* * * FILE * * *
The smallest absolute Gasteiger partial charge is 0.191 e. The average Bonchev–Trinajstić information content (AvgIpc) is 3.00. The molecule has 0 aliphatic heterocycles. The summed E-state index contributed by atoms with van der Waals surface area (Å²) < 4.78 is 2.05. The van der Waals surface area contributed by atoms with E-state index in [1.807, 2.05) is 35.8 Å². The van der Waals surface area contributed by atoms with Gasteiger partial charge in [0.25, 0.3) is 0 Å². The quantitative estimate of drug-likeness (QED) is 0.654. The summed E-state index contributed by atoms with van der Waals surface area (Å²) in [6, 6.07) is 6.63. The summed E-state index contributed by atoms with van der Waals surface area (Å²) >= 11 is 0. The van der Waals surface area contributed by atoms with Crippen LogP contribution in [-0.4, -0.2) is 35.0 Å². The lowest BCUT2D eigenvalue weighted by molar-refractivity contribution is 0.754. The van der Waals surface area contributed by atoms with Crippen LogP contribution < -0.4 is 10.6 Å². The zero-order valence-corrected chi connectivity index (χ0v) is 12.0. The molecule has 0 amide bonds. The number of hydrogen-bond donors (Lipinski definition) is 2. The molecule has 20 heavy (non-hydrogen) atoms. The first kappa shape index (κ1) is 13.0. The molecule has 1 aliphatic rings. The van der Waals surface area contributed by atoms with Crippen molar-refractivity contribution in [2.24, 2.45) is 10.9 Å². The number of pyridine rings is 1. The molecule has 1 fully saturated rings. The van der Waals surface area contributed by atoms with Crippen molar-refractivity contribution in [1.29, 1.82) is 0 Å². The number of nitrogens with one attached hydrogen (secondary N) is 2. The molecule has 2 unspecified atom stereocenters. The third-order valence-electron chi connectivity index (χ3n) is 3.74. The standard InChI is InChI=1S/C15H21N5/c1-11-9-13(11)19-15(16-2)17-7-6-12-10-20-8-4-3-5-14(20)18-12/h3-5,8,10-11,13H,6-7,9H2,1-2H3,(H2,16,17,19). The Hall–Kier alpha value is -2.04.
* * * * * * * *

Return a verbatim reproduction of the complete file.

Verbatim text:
The smallest absolute Gasteiger partial charge is 0.191 e. The average Bonchev–Trinajstić information content (AvgIpc) is 3.00. The molecule has 0 aliphatic heterocycles. The summed E-state index contributed by atoms with van der Waals surface area (Å²) < 4.78 is 2.05. The van der Waals surface area contributed by atoms with E-state index in [1.807, 2.05) is 35.8 Å². The van der Waals surface area contributed by atoms with Gasteiger partial charge in [0.25, 0.3) is 0 Å². The quantitative estimate of drug-likeness (QED) is 0.654. The summed E-state index contributed by atoms with van der Waals surface area (Å²) in [6, 6.07) is 6.63. The summed E-state index contributed by atoms with van der Waals surface area (Å²) >= 11 is 0. The van der Waals surface area contributed by atoms with Crippen LogP contribution in [-0.4, -0.2) is 35.0 Å². The lowest BCUT2D eigenvalue weighted by molar-refractivity contribution is 0.754. The van der Waals surface area contributed by atoms with Crippen LogP contribution < -0.4 is 10.6 Å². The zero-order valence-corrected chi connectivity index (χ0v) is 12.0. The molecule has 0 amide bonds. The number of hydrogen-bond donors (Lipinski definition) is 2. The molecule has 20 heavy (non-hydrogen) atoms. The first kappa shape index (κ1) is 13.0. The molecule has 1 aliphatic rings. The van der Waals surface area contributed by atoms with Crippen molar-refractivity contribution in [2.24, 2.45) is 10.9 Å². The number of pyridine rings is 1. The molecule has 1 fully saturated rings. The van der Waals surface area contributed by atoms with Crippen molar-refractivity contribution in [1.29, 1.82) is 0 Å². The number of nitrogens with one attached hydrogen (secondary N) is 2. The molecule has 2 unspecified atom stereocenters. The third-order valence-electron chi connectivity index (χ3n) is 3.74. The standard InChI is InChI=1S/C15H21N5/c1-11-9-13(11)19-15(16-2)17-7-6-12-10-20-8-4-3-5-14(20)18-12/h3-5,8,10-11,13H,6-7,9H2,1-2H3,(H2,16,17,19). The Hall–Kier alpha value is -2.04.